I love the way his story as a pilot starts, because it’s so typical of that time. Like a lot of young guys back then, Don lied about his age, wanting to join the Navy at 17. The recruitment officer knew his dad (my grandfather) and turned him away, told him to come back a year later. Don, not willing to take ‘no’ for an answer, walked across the street to the RCAF, lied about his age again, and got away with it. By 1943, he was in training in Cairnbulg, Scotland, waiting to fly his first solo night flight. Bad weather had prevented it so far, he was the only one of his squad who hadn't completed it, and they were about to move on to a new training camp. Desperate not to be left behind, Don climbed into his Airspeed Oxford MK1 and lifted off from the runway on one freezing December night. His radio wasn't working, so he took a risk. What he didn’t realize was that none of his navigational equipment was working, either. In driving rain and a pitch black Scottish night, he set out over the sea, not wanting to crash into the Cairngorm mountains.
After a few hours, he ran low on fuel and sought a break in the cloud for a visual as to where he might land. Below, all was surging white water and rock. He flipped on his landing lights. The rain hammered the light back. Suddenly, a cliff loomed in front of him. Heart slamming against his ribs, he pulled up, only to see another cliff rise above it. He pulled hard, but one of his propellers caught the cliff's edge. The plane buffeted, he teetered, his left engine cut out. The world spun, he couldn’t see anything, but somehow, the plane slid across solid ground. Through all of this, he had the sense of his father right beside him. Unknown to Don, he had died two weeks before in a Saskatchewan hospital. When the plane finally came to a stop, Don jumped out of the cockpit but saw nothing. Not knowing where he was, he wrapped himself in his parachute and spent a cold night waiting for morning. At dawn, he saw he had narrowly missed smashing into a standing stone.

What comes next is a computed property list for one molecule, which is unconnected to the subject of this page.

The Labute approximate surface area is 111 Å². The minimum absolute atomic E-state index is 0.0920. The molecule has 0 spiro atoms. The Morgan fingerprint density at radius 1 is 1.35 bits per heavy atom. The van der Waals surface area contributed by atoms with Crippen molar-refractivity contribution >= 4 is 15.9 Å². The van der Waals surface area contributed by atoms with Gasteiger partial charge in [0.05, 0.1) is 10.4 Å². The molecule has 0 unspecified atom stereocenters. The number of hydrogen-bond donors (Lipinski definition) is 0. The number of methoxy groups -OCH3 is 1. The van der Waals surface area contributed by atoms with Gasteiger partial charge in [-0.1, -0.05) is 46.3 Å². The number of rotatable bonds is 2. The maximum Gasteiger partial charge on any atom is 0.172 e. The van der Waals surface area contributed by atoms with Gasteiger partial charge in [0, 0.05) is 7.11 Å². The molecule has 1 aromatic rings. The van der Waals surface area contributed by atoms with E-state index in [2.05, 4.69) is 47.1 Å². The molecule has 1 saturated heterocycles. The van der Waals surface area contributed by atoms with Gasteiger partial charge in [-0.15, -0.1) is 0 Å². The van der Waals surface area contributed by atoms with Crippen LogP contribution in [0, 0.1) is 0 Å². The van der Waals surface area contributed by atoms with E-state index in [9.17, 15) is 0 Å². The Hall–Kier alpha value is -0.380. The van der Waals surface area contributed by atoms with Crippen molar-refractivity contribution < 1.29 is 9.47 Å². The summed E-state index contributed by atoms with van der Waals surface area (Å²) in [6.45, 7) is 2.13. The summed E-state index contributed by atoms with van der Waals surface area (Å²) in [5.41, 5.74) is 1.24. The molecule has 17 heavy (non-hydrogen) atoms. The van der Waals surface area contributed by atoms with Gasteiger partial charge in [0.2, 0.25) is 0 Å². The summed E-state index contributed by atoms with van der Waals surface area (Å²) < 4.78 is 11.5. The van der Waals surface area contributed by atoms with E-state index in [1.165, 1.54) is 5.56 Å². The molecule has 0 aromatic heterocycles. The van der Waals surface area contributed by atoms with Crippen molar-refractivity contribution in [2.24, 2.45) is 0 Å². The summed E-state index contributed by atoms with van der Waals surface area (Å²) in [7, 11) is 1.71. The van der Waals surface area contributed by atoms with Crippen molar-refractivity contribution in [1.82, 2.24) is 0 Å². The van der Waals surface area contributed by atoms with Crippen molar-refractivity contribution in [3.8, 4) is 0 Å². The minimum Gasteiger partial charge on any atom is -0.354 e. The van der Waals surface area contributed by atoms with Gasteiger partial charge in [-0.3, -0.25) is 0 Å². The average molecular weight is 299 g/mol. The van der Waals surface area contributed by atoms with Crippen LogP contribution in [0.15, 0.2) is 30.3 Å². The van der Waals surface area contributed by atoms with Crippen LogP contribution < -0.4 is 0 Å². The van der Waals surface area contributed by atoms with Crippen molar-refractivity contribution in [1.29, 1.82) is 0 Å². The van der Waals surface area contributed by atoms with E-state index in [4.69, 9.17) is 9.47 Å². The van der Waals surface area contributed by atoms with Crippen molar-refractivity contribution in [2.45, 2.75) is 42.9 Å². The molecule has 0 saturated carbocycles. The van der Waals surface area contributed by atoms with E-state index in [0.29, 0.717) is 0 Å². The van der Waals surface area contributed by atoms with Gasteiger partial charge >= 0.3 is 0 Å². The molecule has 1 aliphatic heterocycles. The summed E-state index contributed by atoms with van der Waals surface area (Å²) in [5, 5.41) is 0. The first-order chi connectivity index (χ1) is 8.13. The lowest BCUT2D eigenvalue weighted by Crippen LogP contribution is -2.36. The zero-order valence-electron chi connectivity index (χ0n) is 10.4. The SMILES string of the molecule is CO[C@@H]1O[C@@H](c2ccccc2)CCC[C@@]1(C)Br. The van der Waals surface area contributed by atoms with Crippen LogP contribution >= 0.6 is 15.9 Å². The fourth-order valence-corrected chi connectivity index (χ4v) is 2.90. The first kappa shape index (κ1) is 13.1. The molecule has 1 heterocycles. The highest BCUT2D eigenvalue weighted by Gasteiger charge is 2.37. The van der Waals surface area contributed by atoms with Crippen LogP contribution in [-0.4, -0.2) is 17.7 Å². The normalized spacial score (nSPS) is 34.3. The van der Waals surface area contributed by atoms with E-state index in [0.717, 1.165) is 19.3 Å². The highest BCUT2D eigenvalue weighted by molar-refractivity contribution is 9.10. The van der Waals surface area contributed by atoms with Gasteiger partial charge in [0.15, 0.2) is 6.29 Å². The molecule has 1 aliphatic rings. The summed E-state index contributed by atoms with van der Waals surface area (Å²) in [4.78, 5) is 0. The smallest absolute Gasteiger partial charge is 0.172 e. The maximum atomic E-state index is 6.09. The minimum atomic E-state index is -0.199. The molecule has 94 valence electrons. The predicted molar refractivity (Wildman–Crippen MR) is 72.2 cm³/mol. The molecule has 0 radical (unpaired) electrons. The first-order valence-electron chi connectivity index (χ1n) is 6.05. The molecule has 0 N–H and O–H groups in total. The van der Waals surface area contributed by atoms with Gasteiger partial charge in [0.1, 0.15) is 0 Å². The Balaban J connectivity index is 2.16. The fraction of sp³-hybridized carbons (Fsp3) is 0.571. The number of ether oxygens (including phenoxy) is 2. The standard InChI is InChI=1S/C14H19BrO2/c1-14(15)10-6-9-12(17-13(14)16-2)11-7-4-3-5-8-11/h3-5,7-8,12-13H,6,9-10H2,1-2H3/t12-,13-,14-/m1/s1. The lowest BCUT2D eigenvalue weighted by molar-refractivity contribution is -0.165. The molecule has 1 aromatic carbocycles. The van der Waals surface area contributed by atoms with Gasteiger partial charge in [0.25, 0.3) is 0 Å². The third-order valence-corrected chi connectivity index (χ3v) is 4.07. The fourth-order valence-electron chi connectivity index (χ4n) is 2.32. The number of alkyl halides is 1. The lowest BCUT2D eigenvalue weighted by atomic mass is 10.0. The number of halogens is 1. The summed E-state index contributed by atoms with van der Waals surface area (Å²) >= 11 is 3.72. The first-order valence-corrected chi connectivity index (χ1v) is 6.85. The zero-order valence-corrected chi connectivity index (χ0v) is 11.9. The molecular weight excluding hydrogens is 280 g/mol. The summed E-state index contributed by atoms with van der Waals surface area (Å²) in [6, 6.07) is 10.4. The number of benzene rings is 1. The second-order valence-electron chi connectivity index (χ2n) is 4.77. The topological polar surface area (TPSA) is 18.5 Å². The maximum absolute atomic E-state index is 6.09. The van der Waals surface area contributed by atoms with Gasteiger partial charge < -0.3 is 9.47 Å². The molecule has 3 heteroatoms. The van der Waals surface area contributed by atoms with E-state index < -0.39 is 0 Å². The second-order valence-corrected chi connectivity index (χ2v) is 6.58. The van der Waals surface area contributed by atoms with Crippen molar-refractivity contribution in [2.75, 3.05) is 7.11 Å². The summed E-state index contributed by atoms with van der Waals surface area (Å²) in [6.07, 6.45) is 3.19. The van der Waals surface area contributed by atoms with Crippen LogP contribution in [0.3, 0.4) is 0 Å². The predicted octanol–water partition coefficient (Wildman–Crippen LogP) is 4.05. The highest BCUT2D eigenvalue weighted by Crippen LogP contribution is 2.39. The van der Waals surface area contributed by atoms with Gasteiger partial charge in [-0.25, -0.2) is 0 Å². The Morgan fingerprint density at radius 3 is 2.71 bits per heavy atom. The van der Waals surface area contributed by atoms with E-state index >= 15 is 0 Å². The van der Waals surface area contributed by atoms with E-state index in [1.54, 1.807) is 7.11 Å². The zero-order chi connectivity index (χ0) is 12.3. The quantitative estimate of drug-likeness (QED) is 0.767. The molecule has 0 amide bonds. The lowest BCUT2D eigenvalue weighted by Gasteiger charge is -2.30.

Two lighthouse keepers approached him, fearing he was a German pilot. He called out, “Am I anywhere in England?” His Canadian accent calmed their nerves and convinced them he was friend, not foe. They escorted him back to their lighthouse and fed him an omelet for breakfast. He marveled; due to rationing, eggs were a rare treat. Later, he learned that as well as his navigation not working, neither had his IFF (identification friend or foe). He had been lucky. He could have easily been shot down by a pilot from the naval base at Scapa Flow, thinking he was a German bomber.
That’s my Uncle Don’s story. Now, imagine if I’d told it without the details of his crash, or, if I’d told it from the light keepers’ point of view. Or, if I included the crash, but lopped it off right after, without giving you any further details as to whether Don survived. I bring these points up because I recently read two novels that did just these things.
In the first novel, the writer did an excellent job leading me up to the climax, she’d built good tension and wrote strong escalating events, but when she reached the climax, she backed away. She filled it in with exposition, telling me what happened through a secondary character. My sense of that? Either she didn’t have the guts to pull me through the worst (which is what I wanted – every visceral, awful bit of it), or she didn’t think she could write it effectively, or – maybe the worst reason, she thought she had. This is like anticipating the presents under the tree on Christmas morning, and then being told that Christmas is called off.
The second novel gave me a good, strong climax following interesting, escalating events, but there was no conclusion, no denouement. This would be like me telling you my Uncle Don’s story up to and including the crash, but not telling you whether he survived. I really liked this writer’s story, so much that I actually wrote her to ask her to fill me in on the details. Although she appreciated my comments, she wasn’t willing to add to the end. It was her story, she would do with it as she liked. (I may be puffing myself up here, but it strikes me that if an experienced editor of 20+ years makes suggestions to you about your self-published novel, then maybe you should listen.)
If I were to write a denouement for my Uncle Don’s story, it wouldn’t be long, but I might say a thing or two about his sensing his deceased father's presence at the moment he thought he was going to die. I wish I could remember the story more clearly; I think he told me he actually thought my grandfather spoke to him. Denouement is a great place to bring in theme. Here is where I might have said something about miracles, about life and death, love and war, and/or the ties of family that extend beyond what we think is possible.